This extensive genus includes some very handsome hardy perennial plants. L. cardinalis, the cardinal flower, is one. They are best raised from seed sown in August and wintered in a coldframe and placed in their permanent position early in the spring. This method is suited to a great many of our best hardy perennial plants that do not divide easily.

The dwarf tender species of lobelias are of most interest to us, although they are not of such value here as flower garden plants as they are in the cooler summers of Northern Europe. In Great Britain some of the best flower garden effects are produced by the blue lobelia, where they can be depended on to flower all summer. Here they are very gay out of doors till perhaps the middle of July, when they will go entirely out of flower and your design is left with a streak of dark green in place of the brightest of blues.

For hanging baskets, vases and veranda-boxes they are to us indispensable, and if not lasting all summer they add greatly in color when first used, and are not so much missed later, as stronger growing droopers take their place.

Select a few of the best plants in September, cut them back a trifle, and before a hard frost dig up and pot and give them a light, cool place. With a little more heat they will give plenty of cuttings, and both from the old plants and the young ones you will get all the cuttings you want, which root like the proverbial weed.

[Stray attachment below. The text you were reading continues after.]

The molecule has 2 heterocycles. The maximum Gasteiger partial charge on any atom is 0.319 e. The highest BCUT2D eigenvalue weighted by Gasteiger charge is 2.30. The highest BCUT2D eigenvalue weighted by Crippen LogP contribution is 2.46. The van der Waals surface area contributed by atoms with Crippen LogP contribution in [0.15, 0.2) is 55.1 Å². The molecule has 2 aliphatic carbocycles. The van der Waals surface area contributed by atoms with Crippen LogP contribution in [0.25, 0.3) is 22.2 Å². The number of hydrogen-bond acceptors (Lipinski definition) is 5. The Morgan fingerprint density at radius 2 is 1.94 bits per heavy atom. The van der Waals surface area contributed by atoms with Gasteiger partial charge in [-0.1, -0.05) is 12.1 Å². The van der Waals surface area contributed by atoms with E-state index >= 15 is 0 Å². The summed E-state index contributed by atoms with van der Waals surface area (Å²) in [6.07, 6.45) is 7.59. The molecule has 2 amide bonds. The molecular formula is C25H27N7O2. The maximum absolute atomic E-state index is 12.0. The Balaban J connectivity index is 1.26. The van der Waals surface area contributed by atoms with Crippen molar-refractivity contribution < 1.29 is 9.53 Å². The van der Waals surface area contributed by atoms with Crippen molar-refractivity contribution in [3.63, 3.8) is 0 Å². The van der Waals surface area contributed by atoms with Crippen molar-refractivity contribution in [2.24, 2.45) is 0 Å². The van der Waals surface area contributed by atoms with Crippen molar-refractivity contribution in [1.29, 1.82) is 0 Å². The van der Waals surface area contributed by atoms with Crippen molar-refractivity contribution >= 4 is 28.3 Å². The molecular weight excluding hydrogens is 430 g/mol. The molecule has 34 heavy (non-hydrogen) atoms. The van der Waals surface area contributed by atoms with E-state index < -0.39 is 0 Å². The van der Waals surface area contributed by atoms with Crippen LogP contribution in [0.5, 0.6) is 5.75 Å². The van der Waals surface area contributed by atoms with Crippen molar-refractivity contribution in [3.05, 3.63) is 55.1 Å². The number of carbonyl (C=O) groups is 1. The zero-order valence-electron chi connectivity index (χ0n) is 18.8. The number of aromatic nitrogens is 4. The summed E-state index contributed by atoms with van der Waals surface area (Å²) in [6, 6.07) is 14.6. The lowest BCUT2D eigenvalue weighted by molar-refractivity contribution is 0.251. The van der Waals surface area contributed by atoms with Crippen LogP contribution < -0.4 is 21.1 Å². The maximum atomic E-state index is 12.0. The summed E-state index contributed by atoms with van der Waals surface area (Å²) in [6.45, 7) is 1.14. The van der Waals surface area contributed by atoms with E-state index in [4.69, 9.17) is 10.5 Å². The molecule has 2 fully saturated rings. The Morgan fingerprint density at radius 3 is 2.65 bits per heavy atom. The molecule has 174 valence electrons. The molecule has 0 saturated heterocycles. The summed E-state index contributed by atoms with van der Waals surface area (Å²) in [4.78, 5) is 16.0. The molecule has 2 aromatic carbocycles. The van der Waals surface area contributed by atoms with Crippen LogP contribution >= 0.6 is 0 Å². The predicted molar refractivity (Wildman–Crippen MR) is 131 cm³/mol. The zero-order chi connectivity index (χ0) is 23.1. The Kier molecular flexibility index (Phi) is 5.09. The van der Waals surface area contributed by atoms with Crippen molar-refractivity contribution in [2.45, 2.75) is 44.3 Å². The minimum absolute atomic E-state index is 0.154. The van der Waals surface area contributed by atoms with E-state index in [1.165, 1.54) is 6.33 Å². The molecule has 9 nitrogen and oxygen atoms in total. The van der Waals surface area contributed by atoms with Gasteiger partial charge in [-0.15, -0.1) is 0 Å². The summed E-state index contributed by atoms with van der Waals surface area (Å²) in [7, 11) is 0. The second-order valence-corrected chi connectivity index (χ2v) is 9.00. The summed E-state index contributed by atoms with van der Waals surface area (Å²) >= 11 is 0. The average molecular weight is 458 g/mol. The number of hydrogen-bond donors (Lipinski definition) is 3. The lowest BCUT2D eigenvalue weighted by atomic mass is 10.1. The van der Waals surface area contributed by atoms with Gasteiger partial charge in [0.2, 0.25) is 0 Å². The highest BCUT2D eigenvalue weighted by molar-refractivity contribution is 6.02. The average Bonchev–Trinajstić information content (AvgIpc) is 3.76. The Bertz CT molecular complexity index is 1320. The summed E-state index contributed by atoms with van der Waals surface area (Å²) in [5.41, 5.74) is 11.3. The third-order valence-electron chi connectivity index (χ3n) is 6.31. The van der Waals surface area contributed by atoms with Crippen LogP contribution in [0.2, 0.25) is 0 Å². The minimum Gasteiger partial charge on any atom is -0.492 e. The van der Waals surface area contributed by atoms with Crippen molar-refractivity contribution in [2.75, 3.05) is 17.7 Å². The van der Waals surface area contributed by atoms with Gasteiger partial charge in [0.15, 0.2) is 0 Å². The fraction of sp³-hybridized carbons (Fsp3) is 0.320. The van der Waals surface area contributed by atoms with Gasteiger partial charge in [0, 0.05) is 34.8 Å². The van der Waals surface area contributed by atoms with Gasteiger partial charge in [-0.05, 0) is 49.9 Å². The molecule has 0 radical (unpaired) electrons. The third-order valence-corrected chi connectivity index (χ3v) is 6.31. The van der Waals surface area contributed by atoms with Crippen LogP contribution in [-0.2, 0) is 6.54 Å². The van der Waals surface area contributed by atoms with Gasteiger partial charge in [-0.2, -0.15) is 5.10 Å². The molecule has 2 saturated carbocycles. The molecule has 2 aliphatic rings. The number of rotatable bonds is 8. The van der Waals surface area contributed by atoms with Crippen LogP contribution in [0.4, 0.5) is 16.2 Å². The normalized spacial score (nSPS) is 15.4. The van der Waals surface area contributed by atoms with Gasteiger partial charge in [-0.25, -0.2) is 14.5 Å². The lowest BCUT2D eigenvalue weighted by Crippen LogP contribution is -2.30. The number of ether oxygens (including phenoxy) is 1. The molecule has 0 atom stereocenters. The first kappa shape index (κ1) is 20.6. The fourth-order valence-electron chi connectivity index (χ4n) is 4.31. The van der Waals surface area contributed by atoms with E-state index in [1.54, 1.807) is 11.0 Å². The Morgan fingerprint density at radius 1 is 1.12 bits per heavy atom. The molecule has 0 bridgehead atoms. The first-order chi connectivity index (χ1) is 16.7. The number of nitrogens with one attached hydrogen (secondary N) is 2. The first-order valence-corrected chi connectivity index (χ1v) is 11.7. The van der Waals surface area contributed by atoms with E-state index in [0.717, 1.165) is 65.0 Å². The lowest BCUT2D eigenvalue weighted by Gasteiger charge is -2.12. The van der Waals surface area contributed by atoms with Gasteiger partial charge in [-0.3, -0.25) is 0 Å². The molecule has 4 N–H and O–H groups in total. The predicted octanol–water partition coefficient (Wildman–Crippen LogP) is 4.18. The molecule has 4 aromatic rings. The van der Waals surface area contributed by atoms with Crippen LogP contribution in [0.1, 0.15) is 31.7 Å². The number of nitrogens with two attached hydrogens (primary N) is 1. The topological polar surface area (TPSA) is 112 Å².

We like to grow them on hanging shelves, as it affords room to let them droop. We endeavor to be well supplied with plenty of lobelias in 3-inch pots with a thick growth of eight or ten inches long and just ready to flower about the middle or end of May, and this you can do from cuttings struck in February if pinched once or twice and given a good light shelf.

L. Erinus, with its varieties is the one most useful to us, the variety called speciosa being most in use. If seed of speciosa is sown you will get a number of varied forms, and some of those grown by us have originated locally. A good, free growth and a fine blue flower is what we select in speciosa.

Paxtoniana is another variety of Erinus which is still more straggling in growth, with light blue flowers with white throat.

The dwarf compact form of Erinus, compacta, which is so largely used in Europe, would be the best of all for bedding, but it is not to be depended upon here and is not of any other use. Seed of the varieties of Erinus can be sown in January and by the help of a hotbed in April and May would be large enough for bedding plants, but to have them in good order for our vases, etc., cuttings are much better.